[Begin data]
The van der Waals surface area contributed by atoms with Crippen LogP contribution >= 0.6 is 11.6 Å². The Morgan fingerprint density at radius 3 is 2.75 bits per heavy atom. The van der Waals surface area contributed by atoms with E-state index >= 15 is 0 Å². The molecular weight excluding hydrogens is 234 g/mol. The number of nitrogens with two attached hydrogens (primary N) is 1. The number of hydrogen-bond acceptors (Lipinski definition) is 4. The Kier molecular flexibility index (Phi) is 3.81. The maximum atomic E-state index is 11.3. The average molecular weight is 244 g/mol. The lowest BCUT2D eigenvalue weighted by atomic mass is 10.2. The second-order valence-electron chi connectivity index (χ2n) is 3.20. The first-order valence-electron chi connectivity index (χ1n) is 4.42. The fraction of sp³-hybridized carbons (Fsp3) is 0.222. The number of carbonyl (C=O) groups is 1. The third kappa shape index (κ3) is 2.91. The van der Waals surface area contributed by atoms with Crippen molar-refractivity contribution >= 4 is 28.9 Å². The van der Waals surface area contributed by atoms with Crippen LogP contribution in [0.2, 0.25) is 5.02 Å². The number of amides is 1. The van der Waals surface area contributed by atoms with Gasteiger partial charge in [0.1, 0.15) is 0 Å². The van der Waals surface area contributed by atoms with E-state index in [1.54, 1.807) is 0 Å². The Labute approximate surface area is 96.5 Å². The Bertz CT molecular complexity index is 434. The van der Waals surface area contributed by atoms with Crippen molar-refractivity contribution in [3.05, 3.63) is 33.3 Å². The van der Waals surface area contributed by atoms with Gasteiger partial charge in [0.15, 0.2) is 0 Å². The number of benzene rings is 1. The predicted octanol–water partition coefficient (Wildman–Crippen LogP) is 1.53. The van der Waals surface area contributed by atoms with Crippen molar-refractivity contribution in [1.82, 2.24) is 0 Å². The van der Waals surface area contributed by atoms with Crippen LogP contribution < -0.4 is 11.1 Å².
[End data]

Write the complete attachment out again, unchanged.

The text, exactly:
The van der Waals surface area contributed by atoms with Crippen LogP contribution >= 0.6 is 11.6 Å². The Morgan fingerprint density at radius 3 is 2.75 bits per heavy atom. The van der Waals surface area contributed by atoms with E-state index >= 15 is 0 Å². The molecular weight excluding hydrogens is 234 g/mol. The number of nitrogens with two attached hydrogens (primary N) is 1. The number of hydrogen-bond acceptors (Lipinski definition) is 4. The Kier molecular flexibility index (Phi) is 3.81. The maximum atomic E-state index is 11.3. The average molecular weight is 244 g/mol. The lowest BCUT2D eigenvalue weighted by atomic mass is 10.2. The second-order valence-electron chi connectivity index (χ2n) is 3.20. The first-order valence-electron chi connectivity index (χ1n) is 4.42. The fraction of sp³-hybridized carbons (Fsp3) is 0.222. The number of carbonyl (C=O) groups is 1. The third kappa shape index (κ3) is 2.91. The van der Waals surface area contributed by atoms with Crippen molar-refractivity contribution >= 4 is 28.9 Å². The van der Waals surface area contributed by atoms with Crippen LogP contribution in [0.2, 0.25) is 5.02 Å². The number of amides is 1. The van der Waals surface area contributed by atoms with Gasteiger partial charge in [0.1, 0.15) is 0 Å². The van der Waals surface area contributed by atoms with E-state index in [1.54, 1.807) is 0 Å². The Labute approximate surface area is 96.5 Å². The Bertz CT molecular complexity index is 434. The van der Waals surface area contributed by atoms with Crippen molar-refractivity contribution in [3.05, 3.63) is 33.3 Å². The van der Waals surface area contributed by atoms with Gasteiger partial charge in [0.15, 0.2) is 0 Å². The number of benzene rings is 1. The predicted octanol–water partition coefficient (Wildman–Crippen LogP) is 1.53. The van der Waals surface area contributed by atoms with Crippen molar-refractivity contribution in [1.82, 2.24) is 0 Å². The van der Waals surface area contributed by atoms with Crippen LogP contribution < -0.4 is 11.1 Å².